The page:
We are looking at the second part of Ezra’s prayer in Nehemiah chapter 9 this week.
The audio file is here Nehemiah 9.26-38
The passage can be read online here
All sins are serious and will separate people from a holy God but not all sin is the same in God’s sight. I know that Christians often say that all sin is the same and I can see what they mean since we are all sinners and have fallen short of God’s standards but to take that truth and stretch it in order to claim all sin is equal cannot be correct. If all sin is the same why did Jesus when speaking to Pilate say; “Therefore the one who handed me over to you is guilty of a greater sin.”? Why do we find in the Old Testament that some sins required a fine to be paid and a sacrifice offered while other sins resulted in the execution of the sinner? Even sinful Human beings can see that some sin is more serious, for instance it’s probably a sin to slightly exceed the speed limit but is it as bad as other sins such as rape and murder?
Why then is the sin of adultery (sex between two people when at least one of them is married or betrothed to someone else) more serious than the sin of fornication (sex between two people who are not married)? There can be little doubt that it is the case, have a look for yourself the references are Exodus 22:16 and Deuteronomy 22:23. The answer is that adultery involves the breaking of a covenant. Covenants are extremely important in God’s sight and are foundational to being able to understand scripture. In this prayer, Ezra refers to the covenant and the prayer culminates its renewal.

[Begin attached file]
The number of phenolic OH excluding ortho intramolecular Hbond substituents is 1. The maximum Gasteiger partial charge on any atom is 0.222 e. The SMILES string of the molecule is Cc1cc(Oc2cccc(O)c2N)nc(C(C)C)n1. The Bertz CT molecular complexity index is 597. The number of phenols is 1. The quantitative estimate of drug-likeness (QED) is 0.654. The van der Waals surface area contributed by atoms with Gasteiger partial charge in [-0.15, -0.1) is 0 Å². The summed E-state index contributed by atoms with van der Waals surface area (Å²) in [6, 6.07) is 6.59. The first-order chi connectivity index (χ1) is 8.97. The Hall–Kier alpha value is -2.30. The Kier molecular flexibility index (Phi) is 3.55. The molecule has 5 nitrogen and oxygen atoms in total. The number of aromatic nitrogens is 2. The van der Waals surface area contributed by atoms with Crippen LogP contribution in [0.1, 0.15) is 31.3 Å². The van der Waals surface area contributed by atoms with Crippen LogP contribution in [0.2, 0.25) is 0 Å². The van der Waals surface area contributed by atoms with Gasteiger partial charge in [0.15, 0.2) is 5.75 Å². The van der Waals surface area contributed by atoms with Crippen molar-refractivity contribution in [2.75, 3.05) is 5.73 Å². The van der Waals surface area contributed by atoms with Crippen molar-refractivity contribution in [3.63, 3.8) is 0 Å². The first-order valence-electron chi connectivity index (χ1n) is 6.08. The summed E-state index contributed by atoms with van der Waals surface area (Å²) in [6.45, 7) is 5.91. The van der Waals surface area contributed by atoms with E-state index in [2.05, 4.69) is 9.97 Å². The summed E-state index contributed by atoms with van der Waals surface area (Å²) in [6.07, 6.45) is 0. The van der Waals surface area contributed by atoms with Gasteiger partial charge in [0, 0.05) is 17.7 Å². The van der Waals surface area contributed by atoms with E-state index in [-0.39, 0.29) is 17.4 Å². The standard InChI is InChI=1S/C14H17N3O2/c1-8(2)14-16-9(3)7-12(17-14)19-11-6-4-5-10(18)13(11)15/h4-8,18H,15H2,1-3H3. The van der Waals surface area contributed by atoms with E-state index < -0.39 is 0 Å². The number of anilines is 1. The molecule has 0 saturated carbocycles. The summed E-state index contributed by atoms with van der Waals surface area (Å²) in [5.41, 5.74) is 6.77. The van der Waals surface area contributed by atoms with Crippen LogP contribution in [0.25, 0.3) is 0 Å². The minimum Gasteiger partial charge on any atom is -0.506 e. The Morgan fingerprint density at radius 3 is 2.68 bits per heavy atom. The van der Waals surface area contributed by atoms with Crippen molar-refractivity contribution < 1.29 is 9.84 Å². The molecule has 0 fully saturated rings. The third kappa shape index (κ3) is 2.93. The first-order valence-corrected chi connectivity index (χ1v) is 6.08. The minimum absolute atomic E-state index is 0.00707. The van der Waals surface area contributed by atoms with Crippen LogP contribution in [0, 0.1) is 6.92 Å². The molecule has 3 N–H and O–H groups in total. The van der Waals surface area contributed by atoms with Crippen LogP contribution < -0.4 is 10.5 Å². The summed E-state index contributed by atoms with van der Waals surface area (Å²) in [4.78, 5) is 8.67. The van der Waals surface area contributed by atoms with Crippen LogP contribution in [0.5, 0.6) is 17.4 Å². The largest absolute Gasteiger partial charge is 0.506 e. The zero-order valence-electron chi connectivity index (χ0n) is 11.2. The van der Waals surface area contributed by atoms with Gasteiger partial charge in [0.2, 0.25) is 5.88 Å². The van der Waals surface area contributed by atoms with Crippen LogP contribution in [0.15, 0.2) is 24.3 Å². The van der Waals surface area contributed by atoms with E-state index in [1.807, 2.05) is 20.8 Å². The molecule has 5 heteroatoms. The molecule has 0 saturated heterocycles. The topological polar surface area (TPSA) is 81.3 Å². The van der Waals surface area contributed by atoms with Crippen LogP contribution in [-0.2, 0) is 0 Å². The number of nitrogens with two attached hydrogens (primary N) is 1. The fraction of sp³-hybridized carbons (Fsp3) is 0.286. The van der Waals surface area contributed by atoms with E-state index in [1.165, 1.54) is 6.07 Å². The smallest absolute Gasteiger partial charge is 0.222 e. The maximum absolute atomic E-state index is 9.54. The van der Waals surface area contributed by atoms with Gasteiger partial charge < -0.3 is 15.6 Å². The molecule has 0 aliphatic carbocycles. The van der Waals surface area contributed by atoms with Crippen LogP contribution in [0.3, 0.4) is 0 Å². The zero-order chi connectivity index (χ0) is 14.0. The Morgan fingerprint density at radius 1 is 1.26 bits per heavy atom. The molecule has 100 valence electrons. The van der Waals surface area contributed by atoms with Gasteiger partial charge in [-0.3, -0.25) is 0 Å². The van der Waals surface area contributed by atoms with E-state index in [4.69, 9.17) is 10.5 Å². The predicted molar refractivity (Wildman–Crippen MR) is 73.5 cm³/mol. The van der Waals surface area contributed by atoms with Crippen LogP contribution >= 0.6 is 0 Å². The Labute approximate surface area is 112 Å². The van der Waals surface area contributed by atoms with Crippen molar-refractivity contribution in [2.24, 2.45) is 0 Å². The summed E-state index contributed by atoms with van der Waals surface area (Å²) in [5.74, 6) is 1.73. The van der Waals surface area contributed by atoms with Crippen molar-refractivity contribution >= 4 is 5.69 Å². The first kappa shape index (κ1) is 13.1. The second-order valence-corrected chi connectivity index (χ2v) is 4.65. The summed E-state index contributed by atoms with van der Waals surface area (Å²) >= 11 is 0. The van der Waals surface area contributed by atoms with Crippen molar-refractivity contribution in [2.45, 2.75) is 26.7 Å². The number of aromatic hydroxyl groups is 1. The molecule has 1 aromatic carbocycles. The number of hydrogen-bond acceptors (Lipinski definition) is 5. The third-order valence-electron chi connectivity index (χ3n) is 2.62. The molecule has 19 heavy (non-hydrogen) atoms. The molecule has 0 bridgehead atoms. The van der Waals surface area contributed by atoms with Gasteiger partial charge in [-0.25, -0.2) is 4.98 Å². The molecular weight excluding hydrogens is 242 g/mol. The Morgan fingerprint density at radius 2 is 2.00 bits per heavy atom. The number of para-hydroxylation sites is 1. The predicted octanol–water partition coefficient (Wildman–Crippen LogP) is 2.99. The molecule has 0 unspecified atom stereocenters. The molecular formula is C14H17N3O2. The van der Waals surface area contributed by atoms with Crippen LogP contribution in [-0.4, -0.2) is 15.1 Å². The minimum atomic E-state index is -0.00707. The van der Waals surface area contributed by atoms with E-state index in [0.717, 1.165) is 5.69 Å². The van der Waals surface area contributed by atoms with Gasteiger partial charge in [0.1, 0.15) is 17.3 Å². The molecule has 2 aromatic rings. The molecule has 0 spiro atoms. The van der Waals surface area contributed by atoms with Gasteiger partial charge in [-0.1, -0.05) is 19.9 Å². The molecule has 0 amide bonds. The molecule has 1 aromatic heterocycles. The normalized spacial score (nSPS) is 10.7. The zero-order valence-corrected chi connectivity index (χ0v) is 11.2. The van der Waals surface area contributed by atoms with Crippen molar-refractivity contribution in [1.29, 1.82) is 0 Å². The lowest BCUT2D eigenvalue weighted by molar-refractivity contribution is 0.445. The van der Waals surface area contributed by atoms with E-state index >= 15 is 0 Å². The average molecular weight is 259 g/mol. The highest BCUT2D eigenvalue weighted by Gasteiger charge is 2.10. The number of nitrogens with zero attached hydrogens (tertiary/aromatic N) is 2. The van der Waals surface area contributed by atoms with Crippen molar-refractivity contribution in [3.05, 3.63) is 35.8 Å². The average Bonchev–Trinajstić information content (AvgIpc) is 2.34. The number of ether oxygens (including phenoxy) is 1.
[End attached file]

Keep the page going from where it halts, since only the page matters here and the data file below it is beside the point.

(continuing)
The Covenant with Abraham
Abram was probably an idolater during his early life; he would have been brought up in it as his father certainly was (Joshua 24:2). Ur was a centre of the worship of the moon god. We are not told of his conversion to become a follower of the one true God but we do know that God called him in grace. This was not because Abram was special rather it was through God’s grace.
God not only called Abram, he also made a covenant with him. The correct term is that a covenant was cut signifying that it was associated with a sacrifice. In Genesis 15 after sacrificing the animals, Abram cut them in two and the Lord passed between the halves. This was a respected means of affirming a covenant. God made wonderful promises to Abram, this was never a covenant of equals, God in his mercy graciously promised to bless Abram.
The Covenant with Israel
On the basis of his covenant with Abraham, God delivered his people from terrible suffering and slavery in Egypt. They were redeemed by the blood of the Passover lambs as God judged Egypt. By a series of miracles, God led his people into the Sinai and on Mount Sinai the covenant was cut.
The covenant gave the people instruction as to how to live in the land that the Lord was about to give them. This was a revolutionary agreement in that it not only dealt with the worship of God but also there was an emphasis on fairness and protecting the weak and vulnerable in society. There were promises for obedience and very stark warnings against disobedience. The people vowed to live under the covenant (Exodus 24:1-8)